29 Days of “Just B”eing Black: How black are you?

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Day 2: The Just B blog will count down through Black History Month moments and elements of Just “B”eing, tying in elements from “How to Be Black”, Yoga and life.

I hope this month is about discovering something new about ourselves in our community that we didn’t know before, that helps us recognize our similarities and our strengths together. I hope we can all peel away our layers without discarding our history and find our depth as beings.

May we all find connection with these reflections.

When the song “Black Man” came out it became an anthem my house. My mother wanted to be sure I knew the words and who the people were in the song and their role in our history. Not only was it a funky hot tune from Steveland Morris but it brought knowledge. Knowledge she wanted her young daughter to know in her bones.

“First man to die
For the flag we now hold high [Crispus Attucks]
Was a black man”

“Who was the first man to set foot on the North Pole?
Matthew Henson – a black man”

I grew up a little confused about my Blackness and in a tough time for that confusion. I didn’t exactly look like my mom. I am of Asian and African-American genetics. I was born two months before Dr. Martin Luther King Jr. was killed, five years after the “I have a dream” speech. Times were not very kind to mixed race children. I was a new being in a world that was still letting the dust settle from dogs, hoses and beatings. Very young eyes watched from within a the arms of a militant mother the struggle for her rightful place on the earth as a black person and a woman. She was much like a growling mother lion protective of a cub.

(I loved the cartoon “Kimba the White Lion” a lot as a child because I felt like I was that white lion that stood out and didn’t look like his parents but he found a way to establish his voice and his being. He was lion. Period.)

My mother’s mission early in life was to be sure I knew I was black, even as I looked in the mirror to long thick curls, slanted eyes and a different skin tone; even as I was teased and made fun of in a mostly-black elementary school.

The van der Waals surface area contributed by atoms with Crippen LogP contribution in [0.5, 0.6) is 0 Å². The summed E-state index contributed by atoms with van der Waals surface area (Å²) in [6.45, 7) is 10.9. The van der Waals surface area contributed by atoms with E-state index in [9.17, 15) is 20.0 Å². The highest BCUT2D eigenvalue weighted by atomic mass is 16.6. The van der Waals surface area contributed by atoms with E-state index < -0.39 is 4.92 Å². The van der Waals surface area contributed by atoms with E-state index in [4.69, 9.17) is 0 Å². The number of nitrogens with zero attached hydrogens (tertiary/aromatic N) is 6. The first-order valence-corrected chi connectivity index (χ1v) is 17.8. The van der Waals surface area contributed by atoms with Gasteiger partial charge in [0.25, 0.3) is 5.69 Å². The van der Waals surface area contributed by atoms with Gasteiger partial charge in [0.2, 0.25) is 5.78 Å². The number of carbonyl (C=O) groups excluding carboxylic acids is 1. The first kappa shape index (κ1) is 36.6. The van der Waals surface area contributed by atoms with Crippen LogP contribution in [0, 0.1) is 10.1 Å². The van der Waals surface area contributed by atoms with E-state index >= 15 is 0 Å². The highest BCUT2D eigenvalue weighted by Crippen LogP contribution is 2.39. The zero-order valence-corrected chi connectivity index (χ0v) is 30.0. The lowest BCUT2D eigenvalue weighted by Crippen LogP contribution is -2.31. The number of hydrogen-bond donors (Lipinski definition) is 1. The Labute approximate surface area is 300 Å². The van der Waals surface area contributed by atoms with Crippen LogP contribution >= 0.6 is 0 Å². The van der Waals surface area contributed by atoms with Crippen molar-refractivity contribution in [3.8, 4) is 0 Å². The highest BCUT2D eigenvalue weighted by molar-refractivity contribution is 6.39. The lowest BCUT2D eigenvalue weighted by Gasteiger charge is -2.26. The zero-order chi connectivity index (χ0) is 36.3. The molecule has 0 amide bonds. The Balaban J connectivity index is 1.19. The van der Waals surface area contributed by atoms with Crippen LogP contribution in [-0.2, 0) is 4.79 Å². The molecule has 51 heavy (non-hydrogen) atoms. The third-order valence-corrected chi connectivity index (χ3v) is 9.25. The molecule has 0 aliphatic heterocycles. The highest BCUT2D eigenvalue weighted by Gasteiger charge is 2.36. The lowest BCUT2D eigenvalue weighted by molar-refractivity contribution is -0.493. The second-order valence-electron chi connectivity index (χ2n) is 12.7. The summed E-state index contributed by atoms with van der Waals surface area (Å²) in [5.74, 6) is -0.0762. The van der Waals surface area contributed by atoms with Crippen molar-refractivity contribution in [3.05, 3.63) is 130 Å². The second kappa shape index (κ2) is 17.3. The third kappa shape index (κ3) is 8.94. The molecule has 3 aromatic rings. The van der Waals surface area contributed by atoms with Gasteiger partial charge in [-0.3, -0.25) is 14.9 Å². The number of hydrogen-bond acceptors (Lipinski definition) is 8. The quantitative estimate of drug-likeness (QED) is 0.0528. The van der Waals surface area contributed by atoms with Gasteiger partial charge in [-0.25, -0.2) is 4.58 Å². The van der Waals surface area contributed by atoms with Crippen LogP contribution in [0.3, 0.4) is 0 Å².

“One drop of blood, Belinda. To this country you are and will always be black. You are what your mother is. Never forget that.”

And while I have had many moments of black realization, I’ve always claimed to just be. I was about 8 or 9 in line at the Giant grocery store at the corner of 14th Street and Newton (down the street from my house) and a lady in front of me in line turned and asked me “Excuse me little girl, what are you?”

I was struck with the nature of the question. What was I? As though I wasn’t even a person, much less a black person.

I had a very flip answer, I left the line without the groceries and went home angry and crying.

I would navigate many forms of this question and still do to this day (I just don’t cry any more, nope). I’ve been fascinated with our need to classify/label/categorize ourselves and how those labels/classifications/categorizations influence how we treat one another.

I did not know my father. So far as I know my father doesn’t know he has a daughter. His race is as best relayed to me by my mother Filipino and half white (she said WASP actually). Besides vague genetics I am mostly void of knowledge of the other branch of my tree and that contributed to a layer of complexity, confusion and self-conflict that no one could help me with.  But the world was going to challenge me to identify myself as though being wasn’t enough.

“This world was made for all men. God saved His world for all men
All people, All babies, All children, All colors, All races
This world’s for you and me”

I can honestly say it took me three decades to come to peace with my being, to claim my right to breathe and be as a woman, a person of many colors, as a spirit. I am a living testament to the strong and loving spirits who came before me through Africa and slavery and racial oppression and discrimination, as well as a whole host of other people and experiences I cannot recount in words handed down through generations but that I can feel in my essence. That combination’s sum total is me, just B, and I believe my ancestors smile at that.

I am Black.

I am a woman.

I am of mixed race.

I am spirit.

Oh, and I am Black.

Today’s excerpt from “How to Be Black”: How black people pick wine

“…I spotted the label “Negroamaro.” This was the sign! I would buy this bottle because it had the word “Negro” in it. I did not know what “amaro” meant, and I did not care. Clearly, this was a red wine created for a discerning black connoisseur…”

Baratunde would later tweet: “this weekend I picked my red wine because it was called “Negroamaro” that’s how black I am. @elonjames #HowBlackAreYou”

And thus a book was born.

 

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